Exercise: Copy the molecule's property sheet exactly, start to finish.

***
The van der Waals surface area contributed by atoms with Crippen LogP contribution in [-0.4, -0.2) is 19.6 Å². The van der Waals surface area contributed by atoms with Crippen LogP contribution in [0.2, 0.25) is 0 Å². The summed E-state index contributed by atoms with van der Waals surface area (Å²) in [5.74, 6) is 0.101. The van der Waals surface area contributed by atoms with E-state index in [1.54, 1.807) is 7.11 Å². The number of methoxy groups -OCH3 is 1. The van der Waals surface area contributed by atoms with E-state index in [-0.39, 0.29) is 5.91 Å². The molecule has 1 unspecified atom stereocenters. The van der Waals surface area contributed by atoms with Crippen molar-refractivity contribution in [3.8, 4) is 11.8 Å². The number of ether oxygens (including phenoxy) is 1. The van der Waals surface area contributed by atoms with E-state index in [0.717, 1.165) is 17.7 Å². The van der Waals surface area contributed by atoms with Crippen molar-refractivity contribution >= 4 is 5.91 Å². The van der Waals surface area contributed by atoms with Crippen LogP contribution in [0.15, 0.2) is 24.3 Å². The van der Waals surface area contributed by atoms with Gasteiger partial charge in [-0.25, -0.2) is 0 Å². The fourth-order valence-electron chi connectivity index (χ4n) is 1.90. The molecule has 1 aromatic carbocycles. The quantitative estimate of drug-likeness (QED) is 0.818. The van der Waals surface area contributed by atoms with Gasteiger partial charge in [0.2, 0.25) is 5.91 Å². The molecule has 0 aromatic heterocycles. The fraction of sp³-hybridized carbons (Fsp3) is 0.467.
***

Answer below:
The van der Waals surface area contributed by atoms with Crippen LogP contribution in [-0.4, -0.2) is 19.6 Å². The van der Waals surface area contributed by atoms with Crippen LogP contribution in [0.2, 0.25) is 0 Å². The summed E-state index contributed by atoms with van der Waals surface area (Å²) in [5.74, 6) is 0.101. The van der Waals surface area contributed by atoms with E-state index in [1.54, 1.807) is 7.11 Å². The number of methoxy groups -OCH3 is 1. The van der Waals surface area contributed by atoms with E-state index in [-0.39, 0.29) is 5.91 Å². The molecule has 1 unspecified atom stereocenters. The van der Waals surface area contributed by atoms with Crippen molar-refractivity contribution in [3.8, 4) is 11.8 Å². The number of ether oxygens (including phenoxy) is 1. The van der Waals surface area contributed by atoms with E-state index in [0.717, 1.165) is 17.7 Å². The van der Waals surface area contributed by atoms with Crippen molar-refractivity contribution >= 4 is 5.91 Å². The van der Waals surface area contributed by atoms with Crippen LogP contribution in [0.15, 0.2) is 24.3 Å². The van der Waals surface area contributed by atoms with Gasteiger partial charge in [-0.25, -0.2) is 0 Å². The fourth-order valence-electron chi connectivity index (χ4n) is 1.90. The molecule has 1 aromatic carbocycles. The quantitative estimate of drug-likeness (QED) is 0.818. The van der Waals surface area contributed by atoms with Gasteiger partial charge in [0.2, 0.25) is 5.91 Å². The molecule has 0 aromatic heterocycles. The fraction of sp³-hybridized carbons (Fsp3) is 0.467.